‘The Conservative Party is investigating its Kensington, Chelsea and Fulham branch over an “autocratic” leadership clique and complaints that it has deselected six sitting councillors. The only black Tory on Kensington and Chelsea council is among those prevented from standing in the local elections next May. Eve Allison, 54, told The Times that she had been a victim of “pseudo-racism, classism and elitism” by senior figures in the local party. Ms Allison said that for her to be deselected after working to help survivors of the Grenfell Tower fire in the neighbouring ward “looks really bad”. “I’m the only councillor of colour and I’ve made a difference . . . They wanted to suppress me right from the get-go,” she said.’ – The Times

  • Cllr Allison accuses local party of ‘lynching’ – The Sun

Hunt pledges more radiologists

‘The NHS will take on 300 more radiologists in England, Jeremy Hunt, the health secretary, has said. The pledge is part of the Cancer Workforce Plan, intended to tackle what one charity called a “crisis in the diagnostic workforce”. Another 200 clinical endoscopists, who use tiny cameras on flexible tubes to investigate suspected cancers inside the body, will also be appointed. It is hoped that the new staff will be trained by 2020, according to Health Education England. Mr Hunt said: “We want to save more lives and to do that we need more specialists who can investigate and diagnose cancer quickly. These extra specialists will go a long way to help the NHS save an extra 30,000 lives by 2020.” However, the all-party parliamentary group on Cancer said that NHS England would “struggle” to achieve ambitious plans to improve cancer care.’ – The Times

  • A quarter of nurses are obese – The Times

Labour council’s own pension advisers warn of the cost of Corbynism

‘A Labour-controlled council has been urged to invest part of its £250 million pension fund overseas because of “political risk” associated with Labour policies if Jeremy Corbyn becomes prime minister. Camden council said that it had been advised by London CIV that it would be “imprudent” to expose London pension funds to infrastructure investments that were entirely UK-focused because of risk associated with a programme of renationalisation. Labour pledged in its manifesto this year that it would bring rail, mail and utilities back under public ownership. London CIV, which is chaired by Lord Kerslake, the former head of the civil service, is a regulated investment vehicle for local government that manages £5 billion of assets…The document stated that “a potential future change of government could lead to a sharp repricing of core infrastructure assets due to concerns over renationalisation and regulatory changes to existing contracts”.’ – The Times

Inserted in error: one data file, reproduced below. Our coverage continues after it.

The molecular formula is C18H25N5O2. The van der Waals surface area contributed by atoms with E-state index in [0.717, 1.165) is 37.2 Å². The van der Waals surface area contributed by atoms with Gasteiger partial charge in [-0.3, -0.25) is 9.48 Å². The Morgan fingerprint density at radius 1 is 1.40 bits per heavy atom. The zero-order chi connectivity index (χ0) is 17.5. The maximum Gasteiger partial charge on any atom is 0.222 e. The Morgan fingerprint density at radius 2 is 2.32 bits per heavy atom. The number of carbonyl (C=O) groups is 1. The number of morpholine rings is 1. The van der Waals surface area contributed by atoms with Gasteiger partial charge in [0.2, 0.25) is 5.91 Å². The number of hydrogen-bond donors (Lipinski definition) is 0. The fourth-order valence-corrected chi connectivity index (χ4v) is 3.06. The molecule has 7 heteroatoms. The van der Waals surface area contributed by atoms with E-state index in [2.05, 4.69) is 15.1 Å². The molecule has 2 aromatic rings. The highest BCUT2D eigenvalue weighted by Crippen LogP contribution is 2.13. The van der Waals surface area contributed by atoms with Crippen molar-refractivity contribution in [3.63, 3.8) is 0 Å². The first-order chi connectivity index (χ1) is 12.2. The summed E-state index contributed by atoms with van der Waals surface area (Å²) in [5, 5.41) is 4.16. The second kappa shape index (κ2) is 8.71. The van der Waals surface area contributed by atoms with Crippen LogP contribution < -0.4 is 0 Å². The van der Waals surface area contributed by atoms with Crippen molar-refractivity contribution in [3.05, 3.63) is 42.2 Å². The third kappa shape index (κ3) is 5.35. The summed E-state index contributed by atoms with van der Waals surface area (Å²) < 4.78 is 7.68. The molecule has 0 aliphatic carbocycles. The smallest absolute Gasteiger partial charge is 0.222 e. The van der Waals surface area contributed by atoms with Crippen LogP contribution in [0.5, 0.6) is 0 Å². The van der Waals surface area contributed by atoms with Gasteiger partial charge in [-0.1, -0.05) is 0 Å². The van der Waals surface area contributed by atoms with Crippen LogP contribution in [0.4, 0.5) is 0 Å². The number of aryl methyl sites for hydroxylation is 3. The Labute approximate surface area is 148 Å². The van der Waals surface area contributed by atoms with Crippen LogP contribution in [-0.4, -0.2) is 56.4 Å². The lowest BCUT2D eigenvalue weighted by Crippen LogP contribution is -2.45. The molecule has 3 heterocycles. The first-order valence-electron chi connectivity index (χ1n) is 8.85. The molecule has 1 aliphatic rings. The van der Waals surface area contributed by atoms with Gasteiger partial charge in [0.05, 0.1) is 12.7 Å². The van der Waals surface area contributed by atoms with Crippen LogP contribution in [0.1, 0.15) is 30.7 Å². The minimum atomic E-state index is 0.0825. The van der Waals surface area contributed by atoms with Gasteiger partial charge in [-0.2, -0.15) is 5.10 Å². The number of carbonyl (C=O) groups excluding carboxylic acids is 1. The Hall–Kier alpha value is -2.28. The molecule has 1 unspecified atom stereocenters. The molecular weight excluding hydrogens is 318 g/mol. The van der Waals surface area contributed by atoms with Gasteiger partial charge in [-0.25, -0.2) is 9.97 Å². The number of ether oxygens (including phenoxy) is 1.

US Supreme Court allows Trump’s travel ban to be reintroduced

‘The U.S. Supreme Court on Monday handed a victory to President Donald Trump by allowing his latest travel ban targeting people from six Muslim-majority countries to go into full effect even as legal challenges continue in lower courts. The ruling is an indication that the Trump administration’s third travel ban could be able to stand. The court, with two of the nine justices dissenting, granted his administration’s request to lift two injunctions imposed by lower courts that had partially blocked the ban, which is the third version of a contentious policy that Trump first sought to implement a week after taking office in January. The justices, with two dissenting votes, said Monday that the policy can take full effect even as legal challenges against it make their way through the courts. Meanwhile, Trump has arrived back to Washington after a trip to Utah to announce his plan to shrink the Bears Ears and Grand Staircase-Escalante national monuments in the southwestern state.’ – Daily Mail

  • Blue-collar America believes he is taking care of business – Justin Webb, The Times
  • The President has missed his deadline to move the US embassy to Jerusalem – The Guardian

News in Brief